Khamdee walks eight kilometres every day for water
This World Water Day, ChildFund in Laos is working across rural and remote of the country to ensure that children and young people can access safe, clean water in their homes.
Khamdee, 30-years-old, is a mother to three young children and lives in a remote village in Huaphanh province, her home perched on top of the steep slope of the mountains. She walks up to nine kilometres every day to provide safe water to her family.
In 2015 a water tank was built by the community near her home, but it wasn’t big enough to supply water to all 300 homes in the village and over time the tank cracked and broke down.
Many children in the village were sent by their parents to collect water from a nearby stream. But Khamdee knows how dangerous and difficult this trip could be and has never allowed her children to make the journey.
“Carrying water all the way back home is heavy,” she said. “The stream is in the lowlands, about four kilometres away from my home. Sometimes we must walk eight kilometres to get enough water. My husband and I have to carry two 18L barrels each twice a day — once in the morning before we head to the farm, and another after coming back home in the evening.”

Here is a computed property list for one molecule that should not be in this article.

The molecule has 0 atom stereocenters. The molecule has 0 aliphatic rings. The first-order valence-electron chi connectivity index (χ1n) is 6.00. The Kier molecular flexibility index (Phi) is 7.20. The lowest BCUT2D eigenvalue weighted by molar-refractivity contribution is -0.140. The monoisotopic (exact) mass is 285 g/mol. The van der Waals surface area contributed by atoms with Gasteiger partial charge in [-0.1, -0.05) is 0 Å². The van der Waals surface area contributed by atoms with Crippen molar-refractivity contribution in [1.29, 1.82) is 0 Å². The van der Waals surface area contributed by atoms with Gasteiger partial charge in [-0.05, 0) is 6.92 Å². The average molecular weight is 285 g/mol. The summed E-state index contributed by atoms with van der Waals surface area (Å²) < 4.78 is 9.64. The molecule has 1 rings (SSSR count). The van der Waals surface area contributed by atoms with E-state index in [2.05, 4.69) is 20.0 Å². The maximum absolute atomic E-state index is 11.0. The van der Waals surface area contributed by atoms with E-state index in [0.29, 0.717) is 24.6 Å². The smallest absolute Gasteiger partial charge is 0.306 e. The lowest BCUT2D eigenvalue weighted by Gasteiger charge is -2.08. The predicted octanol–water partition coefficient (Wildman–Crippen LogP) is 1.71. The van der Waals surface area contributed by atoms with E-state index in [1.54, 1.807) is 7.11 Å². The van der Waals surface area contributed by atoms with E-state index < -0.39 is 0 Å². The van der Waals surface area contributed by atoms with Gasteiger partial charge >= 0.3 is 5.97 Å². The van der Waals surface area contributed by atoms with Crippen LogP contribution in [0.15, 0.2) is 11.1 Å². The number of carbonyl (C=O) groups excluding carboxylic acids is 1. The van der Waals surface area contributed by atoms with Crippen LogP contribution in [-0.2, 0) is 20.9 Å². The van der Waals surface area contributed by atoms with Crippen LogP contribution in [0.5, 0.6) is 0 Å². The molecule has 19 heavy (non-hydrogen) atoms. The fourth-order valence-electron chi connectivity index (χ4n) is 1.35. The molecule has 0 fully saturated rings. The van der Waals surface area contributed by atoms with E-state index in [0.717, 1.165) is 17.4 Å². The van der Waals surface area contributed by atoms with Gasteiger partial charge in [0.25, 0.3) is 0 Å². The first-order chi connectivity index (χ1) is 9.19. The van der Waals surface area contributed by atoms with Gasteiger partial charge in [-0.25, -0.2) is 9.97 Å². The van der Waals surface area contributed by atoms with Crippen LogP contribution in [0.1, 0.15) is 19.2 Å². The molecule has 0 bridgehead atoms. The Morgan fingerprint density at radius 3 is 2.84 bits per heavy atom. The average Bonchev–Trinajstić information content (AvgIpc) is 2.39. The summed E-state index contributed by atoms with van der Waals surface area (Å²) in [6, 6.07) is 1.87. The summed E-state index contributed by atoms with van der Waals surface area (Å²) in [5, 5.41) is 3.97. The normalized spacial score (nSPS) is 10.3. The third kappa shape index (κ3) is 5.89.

Some days, she would have to make three trips so everyone in her family could have safe drinking water and water for hygiene. This placed a significant burden on Khamdee, who is already responsible for her young children, and running her household and the family farm. She said every day was exhausting.
ChildFund in Laos partnered with local authorities and organisations to rebuild the water tank and create a plumbing system in Phoupied village so that every household could have access to safe, running water at any time of day.
They also installed a water meter in each household to monitor water usage. Each household pays for how much water they use and these funds are then used to maintain the water tank and plumbing system, to ensure it is sustainable.
“I was so happy when I heard that a new water tank was going to be constructed for our village,” said Khamdee. “To have running water available in our homes is amazing. I can cook, do our laundry, bathe, and have clean and safe drinking water to give to my children anytime.”
In partnership with Save the Children, CARE, and Comité de Coopération avec le Laos (CCL), the ‘Sustainable Change Achieved through Linking Improved Nutrition and Governance’(SCALING)project seeks to improve food, water and nutrition security among rural areas in the Huaphanh Province.
The project focusses on improving nutrition in adolescent girls, and pregnant and lactating women. ChildFund’s SCALING activities is funded by the European Union and works in three villages and a total of 14 districts in Huaphanh.